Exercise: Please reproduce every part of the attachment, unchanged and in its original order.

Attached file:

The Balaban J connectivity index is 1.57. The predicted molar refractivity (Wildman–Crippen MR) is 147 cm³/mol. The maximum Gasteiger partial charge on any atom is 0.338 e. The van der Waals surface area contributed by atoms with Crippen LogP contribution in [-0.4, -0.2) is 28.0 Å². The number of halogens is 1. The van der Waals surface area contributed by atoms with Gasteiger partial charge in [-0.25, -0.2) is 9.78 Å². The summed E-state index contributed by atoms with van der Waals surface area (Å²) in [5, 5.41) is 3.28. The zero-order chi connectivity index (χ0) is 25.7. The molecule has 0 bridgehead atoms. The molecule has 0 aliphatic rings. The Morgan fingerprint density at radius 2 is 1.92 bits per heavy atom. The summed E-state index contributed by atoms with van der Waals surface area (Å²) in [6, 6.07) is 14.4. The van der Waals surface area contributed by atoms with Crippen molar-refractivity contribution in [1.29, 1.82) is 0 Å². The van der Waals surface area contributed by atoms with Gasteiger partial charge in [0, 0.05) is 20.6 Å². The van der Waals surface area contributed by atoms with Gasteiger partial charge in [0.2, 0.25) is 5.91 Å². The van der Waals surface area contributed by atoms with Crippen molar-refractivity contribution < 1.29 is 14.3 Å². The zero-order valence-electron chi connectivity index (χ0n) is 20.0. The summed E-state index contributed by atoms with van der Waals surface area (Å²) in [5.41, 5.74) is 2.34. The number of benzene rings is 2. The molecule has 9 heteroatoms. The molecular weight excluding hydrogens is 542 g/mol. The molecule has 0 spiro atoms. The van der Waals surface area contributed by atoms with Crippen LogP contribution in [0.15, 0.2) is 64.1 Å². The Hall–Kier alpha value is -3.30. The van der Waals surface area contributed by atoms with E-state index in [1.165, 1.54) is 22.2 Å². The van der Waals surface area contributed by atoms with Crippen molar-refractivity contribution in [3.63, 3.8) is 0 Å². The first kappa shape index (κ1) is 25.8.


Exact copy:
The Balaban J connectivity index is 1.57. The predicted molar refractivity (Wildman–Crippen MR) is 147 cm³/mol. The maximum Gasteiger partial charge on any atom is 0.338 e. The van der Waals surface area contributed by atoms with Crippen LogP contribution in [-0.4, -0.2) is 28.0 Å². The number of halogens is 1. The van der Waals surface area contributed by atoms with Gasteiger partial charge in [-0.25, -0.2) is 9.78 Å². The summed E-state index contributed by atoms with van der Waals surface area (Å²) in [5, 5.41) is 3.28. The zero-order chi connectivity index (χ0) is 25.7. The molecule has 0 bridgehead atoms. The molecule has 0 aliphatic rings. The Morgan fingerprint density at radius 2 is 1.92 bits per heavy atom. The summed E-state index contributed by atoms with van der Waals surface area (Å²) in [6, 6.07) is 14.4. The van der Waals surface area contributed by atoms with Crippen molar-refractivity contribution in [1.29, 1.82) is 0 Å². The van der Waals surface area contributed by atoms with Gasteiger partial charge in [0, 0.05) is 20.6 Å². The van der Waals surface area contributed by atoms with Gasteiger partial charge in [0.2, 0.25) is 5.91 Å². The van der Waals surface area contributed by atoms with Crippen molar-refractivity contribution < 1.29 is 14.3 Å². The zero-order valence-electron chi connectivity index (χ0n) is 20.0. The summed E-state index contributed by atoms with van der Waals surface area (Å²) in [5.41, 5.74) is 2.34. The number of benzene rings is 2. The molecule has 9 heteroatoms. The molecular weight excluding hydrogens is 542 g/mol. The molecule has 0 spiro atoms. The van der Waals surface area contributed by atoms with Crippen LogP contribution in [0.15, 0.2) is 64.1 Å². The Hall–Kier alpha value is -3.30. The van der Waals surface area contributed by atoms with E-state index in [1.165, 1.54) is 22.2 Å². The van der Waals surface area contributed by atoms with Crippen molar-refractivity contribution in [3.63, 3.8) is 0 Å². The first kappa shape index (κ1) is 25.8.